An Idyllic Bike Trip Goes Bad

Submitted into Contest #110 in response to: Write about a character on the road — and on the run.... view prompt

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Crime Adventure Drama

Caution: Use of foul language.


Clunk! The tires of the airplane touched down on the tarmac at Palermo in the mid-morning. I was feeling groggy after several flights from the U.S. with longish stopovers. Palermo was my final destination and marked the beginning of my planned bike tour in Sicily. Such tours have become my favored getaways for years. I am an attorney specializing in medical malpractice and lead a very stressful life. This trip was intended to help me relax and certainly not to get involved in the melee that I am about to describe.


On arrival at the airport, our group, numbering a dozen, was corralled together by our guides at a predetermined location. Everyone set about introducing themselves to the others. From the airport, we were bussed to our hotel and assigned rooms where we parked our luggage. We were then told to gather at 7 o'clock that evening in a nearby restaurant for the opening dinner.


Walking to the restaurant, I spied a young woman, part of the group, who was walking by herself and radiating some negative vibes. I approached her and extended my hand in a friendly gesture. “Hi, I’m Leo” I said. She acknowledged me but seemed nervous. She introduced herself as Kelly and said that she was an analyst at a private equity firm in New York City. 


I asked her how long she had been riding a bike to break the ice. She replied: “I must confess that I have only ridden a bike a couple of times, literally around the block from my apartment. I am hoping hat I can quickly get into the swing of things.” I tried to reassure her about the challenges of the next day, perhaps with insufficient enthusiasm. I did advise her to stick close to the guides until she learned the ropes on the road.


The next morning, the group reassembled near the front of the hotel where the bikes had been lined up. This was the initial bike fitting and orientation stage. Getting on a strange bike is always challenging. I suddenly heard a commotion next to me and saw Kelly, who I had met the previous night, engaged in a heated discussion with one of our guides. 


“This bike is a piece of shit,” she said. “It’s not safe to ride. “I was assured by the company that would provide high-end equipment. I want a different bike and I want it now.” The guide responded: “We have been using bikes like these for years. They function very well and we have had very few complaints about them. We can’t supply a substitute for you on such short notice. If you are not satisfied, you can drop out of the trip and we will give you a refund and chalk this off as a misunderstanding.”


The other members of the group were staring, perhaps too intently, at their own bikes but eavesdropping on the conversation from afar. Most, I suspect, were wishing for the dispute to go away, wanting to start the day’s ride and anxious about any tension. Not an auspicious beginning.


One member of the group, Greg sidled up to Kelly and spoke to her firmly and in a low voice. I was nearby and could overhear their conversation. “I would exercise more control of your language, young lady,” he said to her. “You have upset both myself, others in the group, and the guides by your choice of language. There can be consequences for such talk.” 


Kelly was caught off-guard by this interaction and moved away from Greg. He then turned to me and said softly: “This young lady is going to cause problems. Mark my words. She may require some special attention on the road and I think that you may be able to help me. I see you as a kindred spirit.” All of this sounded a bit ominous to me but I made no further comment.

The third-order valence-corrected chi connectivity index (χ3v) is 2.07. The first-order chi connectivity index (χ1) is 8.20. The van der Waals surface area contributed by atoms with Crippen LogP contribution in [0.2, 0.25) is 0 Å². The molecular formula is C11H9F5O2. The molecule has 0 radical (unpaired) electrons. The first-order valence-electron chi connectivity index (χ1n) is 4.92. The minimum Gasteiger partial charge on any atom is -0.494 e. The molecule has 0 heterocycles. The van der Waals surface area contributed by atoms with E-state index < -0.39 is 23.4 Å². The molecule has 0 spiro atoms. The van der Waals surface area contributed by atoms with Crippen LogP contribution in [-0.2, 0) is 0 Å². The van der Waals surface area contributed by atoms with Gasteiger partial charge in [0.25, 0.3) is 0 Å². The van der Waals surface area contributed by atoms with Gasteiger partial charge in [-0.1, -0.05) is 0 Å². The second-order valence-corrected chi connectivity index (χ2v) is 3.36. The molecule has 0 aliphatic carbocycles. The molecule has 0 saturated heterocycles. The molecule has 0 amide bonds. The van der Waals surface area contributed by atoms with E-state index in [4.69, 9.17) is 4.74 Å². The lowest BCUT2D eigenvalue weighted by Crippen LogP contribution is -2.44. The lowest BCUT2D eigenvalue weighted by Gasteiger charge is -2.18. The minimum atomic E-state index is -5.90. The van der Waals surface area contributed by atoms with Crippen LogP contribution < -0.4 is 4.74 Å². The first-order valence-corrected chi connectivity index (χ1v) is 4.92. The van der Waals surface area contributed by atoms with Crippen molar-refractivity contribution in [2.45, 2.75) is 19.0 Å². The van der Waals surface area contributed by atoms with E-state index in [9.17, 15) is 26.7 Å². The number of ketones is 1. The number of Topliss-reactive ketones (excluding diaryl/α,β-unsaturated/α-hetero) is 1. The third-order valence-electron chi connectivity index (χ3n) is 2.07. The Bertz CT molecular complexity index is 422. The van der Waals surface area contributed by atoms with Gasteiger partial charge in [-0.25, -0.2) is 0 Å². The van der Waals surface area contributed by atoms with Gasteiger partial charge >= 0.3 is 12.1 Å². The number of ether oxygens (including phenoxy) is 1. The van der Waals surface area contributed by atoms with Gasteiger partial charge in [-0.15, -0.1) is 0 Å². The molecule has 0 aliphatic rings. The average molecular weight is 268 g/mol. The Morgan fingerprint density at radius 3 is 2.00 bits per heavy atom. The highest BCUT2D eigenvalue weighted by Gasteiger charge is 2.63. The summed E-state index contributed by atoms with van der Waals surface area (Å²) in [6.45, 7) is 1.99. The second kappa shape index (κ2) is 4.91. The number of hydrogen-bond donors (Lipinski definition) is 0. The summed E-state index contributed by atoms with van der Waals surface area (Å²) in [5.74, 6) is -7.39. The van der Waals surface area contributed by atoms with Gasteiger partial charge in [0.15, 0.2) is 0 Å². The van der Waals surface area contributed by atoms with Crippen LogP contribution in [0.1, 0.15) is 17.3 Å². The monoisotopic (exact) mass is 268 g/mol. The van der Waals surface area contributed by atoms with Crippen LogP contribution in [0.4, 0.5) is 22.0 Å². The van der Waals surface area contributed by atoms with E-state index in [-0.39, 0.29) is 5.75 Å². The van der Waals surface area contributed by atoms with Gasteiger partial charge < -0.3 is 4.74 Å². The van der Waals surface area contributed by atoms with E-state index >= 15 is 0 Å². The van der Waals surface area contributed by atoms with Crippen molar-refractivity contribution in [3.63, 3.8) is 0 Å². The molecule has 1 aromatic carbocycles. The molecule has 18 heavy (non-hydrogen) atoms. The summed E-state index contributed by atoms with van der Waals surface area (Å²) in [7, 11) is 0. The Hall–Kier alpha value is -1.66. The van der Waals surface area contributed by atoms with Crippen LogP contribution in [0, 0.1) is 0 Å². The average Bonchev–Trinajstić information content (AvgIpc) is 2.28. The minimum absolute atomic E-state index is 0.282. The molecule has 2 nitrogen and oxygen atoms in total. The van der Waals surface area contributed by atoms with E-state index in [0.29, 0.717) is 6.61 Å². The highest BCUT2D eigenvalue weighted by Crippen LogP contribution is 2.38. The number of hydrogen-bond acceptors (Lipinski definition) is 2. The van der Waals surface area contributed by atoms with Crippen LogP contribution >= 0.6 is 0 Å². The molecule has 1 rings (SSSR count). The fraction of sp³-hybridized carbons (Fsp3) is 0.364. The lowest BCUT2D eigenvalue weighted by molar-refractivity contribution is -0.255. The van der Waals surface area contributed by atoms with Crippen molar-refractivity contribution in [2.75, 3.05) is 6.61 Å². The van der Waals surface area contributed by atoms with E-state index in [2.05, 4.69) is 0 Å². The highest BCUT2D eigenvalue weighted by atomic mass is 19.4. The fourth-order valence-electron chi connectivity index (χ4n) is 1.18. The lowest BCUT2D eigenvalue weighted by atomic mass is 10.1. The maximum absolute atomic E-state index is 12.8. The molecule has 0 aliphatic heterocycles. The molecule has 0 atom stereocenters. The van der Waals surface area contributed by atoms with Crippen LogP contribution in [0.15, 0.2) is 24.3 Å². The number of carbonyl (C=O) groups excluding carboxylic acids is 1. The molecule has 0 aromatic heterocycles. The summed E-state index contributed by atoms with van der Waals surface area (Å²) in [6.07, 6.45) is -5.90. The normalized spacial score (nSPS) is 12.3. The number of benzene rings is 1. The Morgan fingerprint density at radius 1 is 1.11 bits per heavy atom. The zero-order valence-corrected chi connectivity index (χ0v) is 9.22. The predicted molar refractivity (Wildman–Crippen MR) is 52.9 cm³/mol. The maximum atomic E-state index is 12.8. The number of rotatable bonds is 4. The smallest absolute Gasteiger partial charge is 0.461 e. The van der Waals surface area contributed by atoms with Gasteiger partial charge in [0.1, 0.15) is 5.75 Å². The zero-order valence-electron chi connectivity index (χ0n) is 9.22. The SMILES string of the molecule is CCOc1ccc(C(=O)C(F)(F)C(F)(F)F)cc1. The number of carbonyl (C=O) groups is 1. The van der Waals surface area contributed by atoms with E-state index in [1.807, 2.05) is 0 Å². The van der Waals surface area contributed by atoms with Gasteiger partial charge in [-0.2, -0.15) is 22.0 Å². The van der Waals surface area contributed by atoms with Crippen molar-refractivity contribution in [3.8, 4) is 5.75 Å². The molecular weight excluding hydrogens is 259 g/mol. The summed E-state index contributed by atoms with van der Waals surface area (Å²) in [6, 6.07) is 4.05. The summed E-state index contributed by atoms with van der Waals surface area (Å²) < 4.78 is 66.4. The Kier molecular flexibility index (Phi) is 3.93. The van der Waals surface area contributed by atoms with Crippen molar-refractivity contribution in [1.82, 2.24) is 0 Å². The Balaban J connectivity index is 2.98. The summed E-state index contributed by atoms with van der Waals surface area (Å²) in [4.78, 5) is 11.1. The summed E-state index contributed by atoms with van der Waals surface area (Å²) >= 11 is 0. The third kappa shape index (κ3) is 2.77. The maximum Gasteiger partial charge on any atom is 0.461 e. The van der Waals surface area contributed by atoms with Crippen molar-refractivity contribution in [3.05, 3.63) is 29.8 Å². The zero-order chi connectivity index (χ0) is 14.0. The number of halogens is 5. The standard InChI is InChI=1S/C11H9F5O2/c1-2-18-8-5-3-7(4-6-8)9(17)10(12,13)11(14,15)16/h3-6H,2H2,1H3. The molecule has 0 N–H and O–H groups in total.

Soon after, we pushed off on our bikes, riding through scenic countryside, punctuated by olive groves, The weather was cooperating beautifully. There was a general sense of harmony and contentment in the group, stimulated by the warm Sicilian air bathing our faces. The roads were well paved and their was little traffic except for a few trucks and farm vehicles. This was exactly what biking was all about — the day’s trip was going very well and I was starting to relax after a rocky start.


By prearrangement, the group stopped at a farm house for a rustic Sicilian lunch with cured meats, pasta, salad, and fruit tarts for desert. A few people in the group, including Greg, were giving side-eyes to Kelly, prompted by her earlier outburst. I could not say that she was riding effortlessly but she was keeping up with the group. Not bad for a beginner.


Kelly was riding in a group of three others near the end of the first day’s ride. They had come to a crossroad and were forced to brake abruptly due to a farm truck moving across their path. Kelly’s balance was disturbed and her bike tipped over. She scraped her right knee on the pavement and the wound started to ooze blood. One of our guides was nearby and quickly applied a gauze pad to her knee.


Kelly seemed to be quite shaken by this minor accident. She rotated her head, staring at her adjacent fellow riders who were watching her with concern and shouted at them: “You assholes, I told you to give me room when I was riding. I am going to sue the shit all of you and the company for proving me with such a lousy bike and not paying enough attention to my safety.” Following this, everyone quickly mounted their bikes and rode back to the hotel, murmuring quietly to each other and consciously ignoring her.


The next morning after breakfast and as we gathered around our bikes for the next day’s ride, Kelly appeared in the restaurant and walked into the middle of the crowd. There was a nervous twitter among the group as she cleared her throat and spoke loudly to all around her. “I am sure that all of you are happy to see that I am in good shape and ready to ride today. No thanks to any of you. I am asking that you keep a five foot distance between your bikes and mine from now on.” Those around her murmured acceptance in unison of this new “rule” from her.